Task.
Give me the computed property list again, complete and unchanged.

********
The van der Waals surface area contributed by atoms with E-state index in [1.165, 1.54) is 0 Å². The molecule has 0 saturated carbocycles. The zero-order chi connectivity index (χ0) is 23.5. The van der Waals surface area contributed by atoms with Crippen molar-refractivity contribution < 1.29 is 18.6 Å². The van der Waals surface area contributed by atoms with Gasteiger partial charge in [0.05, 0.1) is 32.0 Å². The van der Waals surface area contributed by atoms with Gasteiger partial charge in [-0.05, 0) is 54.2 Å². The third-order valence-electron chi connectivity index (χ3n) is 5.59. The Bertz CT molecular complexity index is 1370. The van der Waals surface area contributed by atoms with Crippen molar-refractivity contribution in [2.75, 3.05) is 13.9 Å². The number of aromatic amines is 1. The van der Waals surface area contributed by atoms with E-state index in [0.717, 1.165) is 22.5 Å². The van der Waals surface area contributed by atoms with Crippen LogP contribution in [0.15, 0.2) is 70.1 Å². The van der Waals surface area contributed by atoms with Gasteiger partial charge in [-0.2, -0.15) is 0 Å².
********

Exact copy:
The van der Waals surface area contributed by atoms with E-state index in [1.165, 1.54) is 0 Å². The molecule has 0 saturated carbocycles. The zero-order chi connectivity index (χ0) is 23.5. The van der Waals surface area contributed by atoms with Crippen molar-refractivity contribution < 1.29 is 18.6 Å². The van der Waals surface area contributed by atoms with Gasteiger partial charge in [0.05, 0.1) is 32.0 Å². The van der Waals surface area contributed by atoms with Gasteiger partial charge in [-0.05, 0) is 54.2 Å². The third-order valence-electron chi connectivity index (χ3n) is 5.59. The Bertz CT molecular complexity index is 1370. The van der Waals surface area contributed by atoms with Crippen molar-refractivity contribution in [2.75, 3.05) is 13.9 Å². The number of aromatic amines is 1. The van der Waals surface area contributed by atoms with E-state index in [0.717, 1.165) is 22.5 Å². The van der Waals surface area contributed by atoms with Crippen LogP contribution in [0.15, 0.2) is 70.1 Å². The van der Waals surface area contributed by atoms with Gasteiger partial charge in [-0.2, -0.15) is 0 Å².